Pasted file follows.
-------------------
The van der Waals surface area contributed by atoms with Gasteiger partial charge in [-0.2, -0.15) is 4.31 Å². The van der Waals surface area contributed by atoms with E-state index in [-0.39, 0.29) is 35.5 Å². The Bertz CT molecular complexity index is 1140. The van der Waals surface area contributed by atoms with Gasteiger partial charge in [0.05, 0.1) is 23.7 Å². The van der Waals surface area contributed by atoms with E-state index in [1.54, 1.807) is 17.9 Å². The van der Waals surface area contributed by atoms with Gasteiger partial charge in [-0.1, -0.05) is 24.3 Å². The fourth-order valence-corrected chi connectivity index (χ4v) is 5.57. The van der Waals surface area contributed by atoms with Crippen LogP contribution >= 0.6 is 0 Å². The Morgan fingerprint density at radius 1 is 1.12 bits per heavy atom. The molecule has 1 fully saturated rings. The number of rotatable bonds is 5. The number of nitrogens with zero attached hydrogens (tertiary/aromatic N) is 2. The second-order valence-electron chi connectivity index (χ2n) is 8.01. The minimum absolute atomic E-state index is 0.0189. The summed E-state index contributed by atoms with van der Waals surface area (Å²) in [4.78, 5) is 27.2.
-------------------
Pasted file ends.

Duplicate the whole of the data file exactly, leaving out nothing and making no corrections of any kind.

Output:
The van der Waals surface area contributed by atoms with Gasteiger partial charge in [-0.2, -0.15) is 4.31 Å². The van der Waals surface area contributed by atoms with E-state index in [-0.39, 0.29) is 35.5 Å². The Bertz CT molecular complexity index is 1140. The van der Waals surface area contributed by atoms with Gasteiger partial charge in [0.05, 0.1) is 23.7 Å². The van der Waals surface area contributed by atoms with E-state index in [1.54, 1.807) is 17.9 Å². The van der Waals surface area contributed by atoms with Gasteiger partial charge in [-0.1, -0.05) is 24.3 Å². The fourth-order valence-corrected chi connectivity index (χ4v) is 5.57. The van der Waals surface area contributed by atoms with Crippen LogP contribution >= 0.6 is 0 Å². The Morgan fingerprint density at radius 1 is 1.12 bits per heavy atom. The molecule has 1 fully saturated rings. The number of rotatable bonds is 5. The number of nitrogens with zero attached hydrogens (tertiary/aromatic N) is 2. The second-order valence-electron chi connectivity index (χ2n) is 8.01. The minimum absolute atomic E-state index is 0.0189. The summed E-state index contributed by atoms with van der Waals surface area (Å²) in [4.78, 5) is 27.2.